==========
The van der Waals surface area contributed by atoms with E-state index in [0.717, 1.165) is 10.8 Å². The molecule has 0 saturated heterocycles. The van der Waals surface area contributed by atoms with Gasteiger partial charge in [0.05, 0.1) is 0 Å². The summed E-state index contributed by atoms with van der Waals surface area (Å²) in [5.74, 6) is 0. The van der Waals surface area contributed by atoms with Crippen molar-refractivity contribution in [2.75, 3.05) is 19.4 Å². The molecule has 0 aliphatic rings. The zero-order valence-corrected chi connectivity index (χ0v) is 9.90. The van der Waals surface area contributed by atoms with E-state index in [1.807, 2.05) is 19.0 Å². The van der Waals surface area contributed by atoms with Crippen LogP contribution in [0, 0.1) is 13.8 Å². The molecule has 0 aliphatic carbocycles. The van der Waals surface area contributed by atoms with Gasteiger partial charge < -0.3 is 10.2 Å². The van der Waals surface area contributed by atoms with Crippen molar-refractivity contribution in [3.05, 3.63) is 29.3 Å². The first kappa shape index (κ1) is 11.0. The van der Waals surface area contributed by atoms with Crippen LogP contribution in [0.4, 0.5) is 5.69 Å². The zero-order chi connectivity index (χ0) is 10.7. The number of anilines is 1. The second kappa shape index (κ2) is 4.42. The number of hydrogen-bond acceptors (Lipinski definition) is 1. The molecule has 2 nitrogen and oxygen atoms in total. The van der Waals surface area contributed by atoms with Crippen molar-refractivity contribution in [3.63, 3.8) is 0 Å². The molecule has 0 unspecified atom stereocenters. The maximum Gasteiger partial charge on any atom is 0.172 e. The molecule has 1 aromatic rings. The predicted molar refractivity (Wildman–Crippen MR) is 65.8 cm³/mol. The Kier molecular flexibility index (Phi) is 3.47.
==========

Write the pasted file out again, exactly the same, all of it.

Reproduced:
The van der Waals surface area contributed by atoms with E-state index in [0.717, 1.165) is 10.8 Å². The molecule has 0 saturated heterocycles. The van der Waals surface area contributed by atoms with Gasteiger partial charge in [0.05, 0.1) is 0 Å². The summed E-state index contributed by atoms with van der Waals surface area (Å²) in [5.74, 6) is 0. The van der Waals surface area contributed by atoms with Crippen molar-refractivity contribution in [2.75, 3.05) is 19.4 Å². The molecule has 0 aliphatic rings. The zero-order valence-corrected chi connectivity index (χ0v) is 9.90. The van der Waals surface area contributed by atoms with E-state index in [1.807, 2.05) is 19.0 Å². The van der Waals surface area contributed by atoms with Crippen LogP contribution in [0, 0.1) is 13.8 Å². The molecule has 0 aliphatic carbocycles. The van der Waals surface area contributed by atoms with Gasteiger partial charge < -0.3 is 10.2 Å². The van der Waals surface area contributed by atoms with Crippen molar-refractivity contribution in [3.05, 3.63) is 29.3 Å². The first kappa shape index (κ1) is 11.0. The van der Waals surface area contributed by atoms with Crippen LogP contribution in [0.4, 0.5) is 5.69 Å². The zero-order chi connectivity index (χ0) is 10.7. The number of anilines is 1. The second kappa shape index (κ2) is 4.42. The number of hydrogen-bond acceptors (Lipinski definition) is 1. The molecule has 2 nitrogen and oxygen atoms in total. The van der Waals surface area contributed by atoms with Crippen molar-refractivity contribution in [3.63, 3.8) is 0 Å². The molecule has 0 unspecified atom stereocenters. The maximum Gasteiger partial charge on any atom is 0.172 e. The molecule has 1 aromatic rings. The predicted molar refractivity (Wildman–Crippen MR) is 65.8 cm³/mol. The Kier molecular flexibility index (Phi) is 3.47.